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sleirsgoevy

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Everything posted by sleirsgoevy

  1. I finally got myself onto it again, so I publish a new version. Changes from the previous version: * Background music is finally implemented via (sort of) MIDI player (The quality sucks though, and it eats almost 1MB of Java heap). * X key now sends both KEY_ENTER and KEY_RSHIFT, to allow running (sadly we're out of keys...) * Fixed the 1000x0 issue Download link: https://drive.google.com/file/d/1MIA8RyBcpM_6PQraKvfbWHlas9x_7cAl/view?usp=sharing (Side note on the key shortage: it may be possible, with some effort, to intercept the "Flick Left/Flick Right" events (+-15s on PS4, don't know if these can be easily triggered on other devices) and e.g. remap them to "prev/next weapon" to gain 2 more buttons.) EDIT: the port can now handle OOM in MUSFile constructor.
  2. As for the current status: the multiplayer mode is already fully functional, so I think it can already be played by normal gamers. I decided to implement a tiny gamemode selector, so there is no need to modify cmdline.txt to switch between modes. (A side note on "normal gamers": I suppose that gamers used to "official" console shooters (if any non-dev is going to play this port) will hate the controls, and the port itself as a consequence. They're not devs, so may not understand that this is a platform limitation.)
  3. The difference actually comes from caching the whole file in memory, not from it being outside the JAR. The engine does seek a lot, and InputStreams obtained from getResourceAsStream() are unfortunately non-seekable.
  4. It can now boot in under 15 seconds! The WAD file is now placed directly in the directory tree, not inside the JAR. It now also gets cached within a DVBBufferedImage which further speeds up loading.
  5. Peer discovery is now available via UDP broadcast. The (made-up) command line for that is -net ?<nplayers>. Unfortunately this means that the protocol is no longer compatible with LinuxDOOM. P.S. The code was mostly rewritten from the IPXSETUP code and uses a similar protocol.
  6. It is co-op by default, but deathmatch can be activated with the -deathmatch flag. (That's the vanilla behaviour, I didn't alter it).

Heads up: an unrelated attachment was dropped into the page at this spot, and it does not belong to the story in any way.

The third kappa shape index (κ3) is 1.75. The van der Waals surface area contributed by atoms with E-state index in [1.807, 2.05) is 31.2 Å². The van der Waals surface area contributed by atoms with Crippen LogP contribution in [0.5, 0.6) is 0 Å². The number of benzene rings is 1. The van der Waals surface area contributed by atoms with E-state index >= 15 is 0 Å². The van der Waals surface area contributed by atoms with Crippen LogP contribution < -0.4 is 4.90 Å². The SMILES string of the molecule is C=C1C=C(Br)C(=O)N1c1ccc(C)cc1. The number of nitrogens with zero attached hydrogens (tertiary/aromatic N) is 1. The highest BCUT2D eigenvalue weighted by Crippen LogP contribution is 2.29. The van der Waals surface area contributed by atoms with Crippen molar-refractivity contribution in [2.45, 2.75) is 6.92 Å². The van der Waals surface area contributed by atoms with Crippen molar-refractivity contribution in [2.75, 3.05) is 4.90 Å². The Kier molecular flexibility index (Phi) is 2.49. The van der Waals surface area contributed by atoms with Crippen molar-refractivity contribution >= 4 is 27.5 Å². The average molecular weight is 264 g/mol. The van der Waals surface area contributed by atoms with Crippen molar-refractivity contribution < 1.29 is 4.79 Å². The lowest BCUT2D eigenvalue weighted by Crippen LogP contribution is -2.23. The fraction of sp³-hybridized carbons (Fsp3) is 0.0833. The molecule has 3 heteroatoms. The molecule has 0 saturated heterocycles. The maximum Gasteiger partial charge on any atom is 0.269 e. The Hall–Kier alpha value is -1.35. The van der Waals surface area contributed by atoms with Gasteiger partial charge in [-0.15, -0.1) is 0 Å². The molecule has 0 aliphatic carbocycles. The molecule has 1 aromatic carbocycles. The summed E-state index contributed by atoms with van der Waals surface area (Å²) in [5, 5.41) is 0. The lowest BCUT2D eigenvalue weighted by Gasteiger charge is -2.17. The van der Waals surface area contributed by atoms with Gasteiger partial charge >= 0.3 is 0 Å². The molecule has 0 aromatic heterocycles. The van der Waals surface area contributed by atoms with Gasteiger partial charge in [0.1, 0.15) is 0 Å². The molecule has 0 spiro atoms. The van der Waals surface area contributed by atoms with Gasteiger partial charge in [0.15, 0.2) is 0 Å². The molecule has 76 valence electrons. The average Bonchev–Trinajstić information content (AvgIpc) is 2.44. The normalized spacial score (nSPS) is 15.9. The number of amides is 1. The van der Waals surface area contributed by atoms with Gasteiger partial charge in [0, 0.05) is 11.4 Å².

7. Some progress in implementing network play. As of now, I've basically implemented the necessary system calls (socket, sendto, recvfrom) using java.net.DatagramSocket as a backend. The protocol should be exactly the same as in vanilla LinuxDOOM, as I did not modify any functional parts. To play a network game, add the proper command line parameters (-net <consoleplayer> <peer_ip_addr>...) into cmdline.txt file in the disc root. P.S. It turns out that the BD-J build can play against the native build, so there is no need for a second console. P.P.S. It's not the final version, of course.
  8. By the way, I've uploaded a new version with minor improvements. See the github commit for more info. P.S. HSound does have an advantage over javax.media.Player, as it allows loading sound files from a byte array, not from disc
  9. As far as I understand, the protocol basically sends whole IPX packets as UDP datagrams to a relay server. Shouldn't be hard to implement if I get the local network to work properly.
  10. Well, I think the main two major pieces that are still missing are background music and network play. Regarding the music, DOOM uses a proprietary MIDI-like format (it isn't implemented in the released source code, so need to find some description), which meens it can be played (do I miss something?) by simply having an HSound for each possible note and starting them at the right time. Regarding network play, I see several options: Leave the port purely singleplayer. Seems odd as most games nowadays are multiplayer ones. However that's not true for Blu-Play. Leave the networking as it currently is (hardcoded UDP peers) and just implement the low-level send/receive functions. Probably the easiest to implement. Implement DosBOX's IPX tunneling protocol and port the original ipxsetup. This would allow network play with Chocolate Doom peers. Invent a brand new transport for DOOM packets. UDP broadcast may be a good choice. P.S. I think the key for simultaneous sounds is the use of separate sound files, not HSound. I used HSound instead of javax.media.Player just because the latter doesn't have a stop() method.
  11. Sound effects now finally work, I've uploaded an updated version. Will probably record a video demo now. https://youtu.be/81DbMsr2Pxc Interestingly enough, I don't have any problems regarding playing multiple streams at once.
  12. As reported earlier, the PS4's Blu-Ray is itself a Java application. I'm almost sure there are some platform-specific APIs that can't be reproduced within the official BD-J API (e.g. there might be an API for capturing gamepad input). So, could somebody with a jailbroken PS4 dump that JAR from the console?